Ireland unCorked

Part one – Departures and Arrivals

Jane and I haven’t been abroad since we came back from Thailand in January 2020 but we have now crossed an international border. Admittedly, it’s only into Southern Ireland but we are no longer in the (dis)United Kingdom. And best of all we haven’t had to do a Covid test, fill out a passenger locator form or show our passports. We have had to get some funny money out of the hole in the wall machine but that’s OK – at least we haven’t had to go into some shady backstreet to exchange dollars for roubles!

Rather than flying to Eire we took the slower option; driving to Fishguard in Pembroke and boarding a ferry there. Fishguard is quite a pretty looking place with a lovely harbour area in Lower Town. It featured in the 1972 film of Under Milk Wood by Dylan Thomas starring Richard Burton and Elizabeth Taylor. Under Milk Wood has always been a favourite of mine ever since I heard a recording of Thomas performing his Play for Voices when I was a schoolboy.

Fishguard – Lower Town

The harbour area and a short walk up the river Gwaun yielded sightings of Little Egret, Kingfisher, Grey Wagtail, Little Grebe and several lovely Dipper, a bird we don’t get to see much at home in Gloucestershire.

The harbour, Lower Fishguard

Although we didn’t fly to Ireland it so happens that the first person ever to do so took off from a field in Goodwick, high in the hills above Fishguard. Irish Aviator, Denys Corbett Wilson, achieved his feat in 1912, battling a fierce storm and flying without a working compass for much of the time. Sadly, he later lost his life in WWI but we were able to stand where the intrepid airman no doubt crossed himself before pushing full throttle on and then easing the stick back to lift off on a journey into the unknown.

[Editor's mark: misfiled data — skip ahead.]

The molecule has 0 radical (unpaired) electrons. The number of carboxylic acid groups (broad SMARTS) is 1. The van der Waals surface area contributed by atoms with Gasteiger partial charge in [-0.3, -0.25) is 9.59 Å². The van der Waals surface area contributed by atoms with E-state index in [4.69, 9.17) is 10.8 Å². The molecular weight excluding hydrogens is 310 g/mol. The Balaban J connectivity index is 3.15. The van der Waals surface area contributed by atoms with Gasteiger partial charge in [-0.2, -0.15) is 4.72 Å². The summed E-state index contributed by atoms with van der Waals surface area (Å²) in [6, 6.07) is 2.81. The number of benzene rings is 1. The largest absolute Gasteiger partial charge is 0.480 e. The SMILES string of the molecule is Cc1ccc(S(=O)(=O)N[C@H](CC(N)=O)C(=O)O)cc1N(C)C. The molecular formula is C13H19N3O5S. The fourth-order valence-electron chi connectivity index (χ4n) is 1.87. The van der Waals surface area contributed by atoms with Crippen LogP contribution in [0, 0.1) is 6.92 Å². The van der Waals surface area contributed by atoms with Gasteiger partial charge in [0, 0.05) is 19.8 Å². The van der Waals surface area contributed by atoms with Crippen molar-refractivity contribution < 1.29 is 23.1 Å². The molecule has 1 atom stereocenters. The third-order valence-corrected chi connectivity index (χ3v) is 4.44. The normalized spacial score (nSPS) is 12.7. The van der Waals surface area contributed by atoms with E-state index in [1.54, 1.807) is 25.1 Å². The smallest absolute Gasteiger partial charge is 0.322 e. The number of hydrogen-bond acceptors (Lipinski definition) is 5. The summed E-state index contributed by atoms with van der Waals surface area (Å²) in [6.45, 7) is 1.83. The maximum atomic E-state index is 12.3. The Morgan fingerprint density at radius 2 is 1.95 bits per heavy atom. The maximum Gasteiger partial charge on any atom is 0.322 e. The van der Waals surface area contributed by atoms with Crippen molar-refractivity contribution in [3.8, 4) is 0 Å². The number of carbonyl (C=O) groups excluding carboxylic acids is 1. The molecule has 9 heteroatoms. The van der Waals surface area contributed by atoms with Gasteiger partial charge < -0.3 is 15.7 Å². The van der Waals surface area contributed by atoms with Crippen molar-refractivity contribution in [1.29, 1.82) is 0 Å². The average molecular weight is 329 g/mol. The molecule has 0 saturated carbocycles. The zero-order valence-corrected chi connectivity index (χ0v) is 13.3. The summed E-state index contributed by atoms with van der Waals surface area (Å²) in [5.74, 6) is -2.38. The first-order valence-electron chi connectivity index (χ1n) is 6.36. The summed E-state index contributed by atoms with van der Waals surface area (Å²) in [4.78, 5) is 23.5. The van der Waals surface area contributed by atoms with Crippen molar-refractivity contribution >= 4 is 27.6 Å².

Wilson’s airfield in Goodwick

Wilson took 100 minutes to complete his journey in a Bleriot monoplane fuelled by petrol and castor oil. A mere hundred years later we were driving a fully electric car onto a roll on-roll off ferry for a journey lasting just 200 minutes by sea. What massive changes there have been in that time.

We had hoped to spend most of the journey on the outside decks searching wildlife and we did manage to see several species of gull, gannets and guillemots but the weather deteriorated forcing us indoors. No doubt, nowhere near as bad as the storm which affected Corbett Wilson but a little disappointing none the less. However, we were soon docking, ahead of schedule, and by some amazing quirk of fate our car was the first to leave the ferry.

We were just congratulating ourselves on a quick getaway when a border guard waved us down. “What’s your nationality sir” he asked. “British.” I replied. “You’ll be wanting to put those wing mirrors out, sir. Ah, there you go, now you’ll be able to see everything.” And he patted the roof of the car – we were on our way. Welcome to Ireland.

5 thoughts on “Ireland unCorked

  1. Hi Jane and Rob, love to hear your comments on Ireland. We visited some years ago and found the ppl so friendly. We were walking/pushing in my wchr and were waiting at the curb for a chance to cross the road (we weren’t at a pedestrian crossing) . A car stopped and then others on the opposite side to let us cross. Would never see that back in the UK!
    Enjoy your travels, John (from Ttime Choir)

    Like

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